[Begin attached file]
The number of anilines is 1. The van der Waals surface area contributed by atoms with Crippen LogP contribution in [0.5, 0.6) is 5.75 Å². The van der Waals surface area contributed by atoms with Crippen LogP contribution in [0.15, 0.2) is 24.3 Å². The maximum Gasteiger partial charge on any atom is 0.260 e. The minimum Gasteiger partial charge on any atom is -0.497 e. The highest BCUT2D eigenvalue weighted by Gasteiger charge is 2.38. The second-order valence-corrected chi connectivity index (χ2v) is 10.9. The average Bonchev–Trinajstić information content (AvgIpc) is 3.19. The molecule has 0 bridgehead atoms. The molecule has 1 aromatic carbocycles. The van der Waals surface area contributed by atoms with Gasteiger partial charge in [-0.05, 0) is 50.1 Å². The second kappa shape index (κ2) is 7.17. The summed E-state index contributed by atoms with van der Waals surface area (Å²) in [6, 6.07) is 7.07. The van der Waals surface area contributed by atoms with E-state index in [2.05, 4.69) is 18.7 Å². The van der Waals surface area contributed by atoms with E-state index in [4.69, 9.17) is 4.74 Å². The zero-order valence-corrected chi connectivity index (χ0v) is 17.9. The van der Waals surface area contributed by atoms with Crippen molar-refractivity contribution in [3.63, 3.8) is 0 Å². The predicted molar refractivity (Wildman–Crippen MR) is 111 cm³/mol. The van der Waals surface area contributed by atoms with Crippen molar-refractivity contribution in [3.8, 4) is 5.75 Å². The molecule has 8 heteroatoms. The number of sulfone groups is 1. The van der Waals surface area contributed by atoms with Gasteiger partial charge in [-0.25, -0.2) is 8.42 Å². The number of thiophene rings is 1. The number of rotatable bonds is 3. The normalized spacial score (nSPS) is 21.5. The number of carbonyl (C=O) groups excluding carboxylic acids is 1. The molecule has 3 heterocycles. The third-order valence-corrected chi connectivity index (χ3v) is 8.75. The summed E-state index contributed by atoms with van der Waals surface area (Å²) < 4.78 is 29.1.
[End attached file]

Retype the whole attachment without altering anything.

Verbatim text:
The number of anilines is 1. The van der Waals surface area contributed by atoms with Crippen LogP contribution in [0.5, 0.6) is 5.75 Å². The van der Waals surface area contributed by atoms with Crippen LogP contribution in [0.15, 0.2) is 24.3 Å². The maximum Gasteiger partial charge on any atom is 0.260 e. The minimum Gasteiger partial charge on any atom is -0.497 e. The highest BCUT2D eigenvalue weighted by Gasteiger charge is 2.38. The second-order valence-corrected chi connectivity index (χ2v) is 10.9. The average Bonchev–Trinajstić information content (AvgIpc) is 3.19. The molecule has 0 bridgehead atoms. The molecule has 1 aromatic carbocycles. The van der Waals surface area contributed by atoms with Gasteiger partial charge in [-0.05, 0) is 50.1 Å². The second kappa shape index (κ2) is 7.17. The summed E-state index contributed by atoms with van der Waals surface area (Å²) in [6, 6.07) is 7.07. The van der Waals surface area contributed by atoms with E-state index in [2.05, 4.69) is 18.7 Å². The van der Waals surface area contributed by atoms with E-state index in [4.69, 9.17) is 4.74 Å². The zero-order valence-corrected chi connectivity index (χ0v) is 17.9. The van der Waals surface area contributed by atoms with Crippen molar-refractivity contribution in [3.63, 3.8) is 0 Å². The predicted molar refractivity (Wildman–Crippen MR) is 111 cm³/mol. The van der Waals surface area contributed by atoms with Crippen molar-refractivity contribution in [3.8, 4) is 5.75 Å². The molecule has 8 heteroatoms. The number of sulfone groups is 1. The van der Waals surface area contributed by atoms with Gasteiger partial charge in [-0.25, -0.2) is 8.42 Å². The number of thiophene rings is 1. The number of rotatable bonds is 3. The normalized spacial score (nSPS) is 21.5. The number of carbonyl (C=O) groups excluding carboxylic acids is 1. The molecule has 3 heterocycles. The third-order valence-corrected chi connectivity index (χ3v) is 8.75. The summed E-state index contributed by atoms with van der Waals surface area (Å²) < 4.78 is 29.1.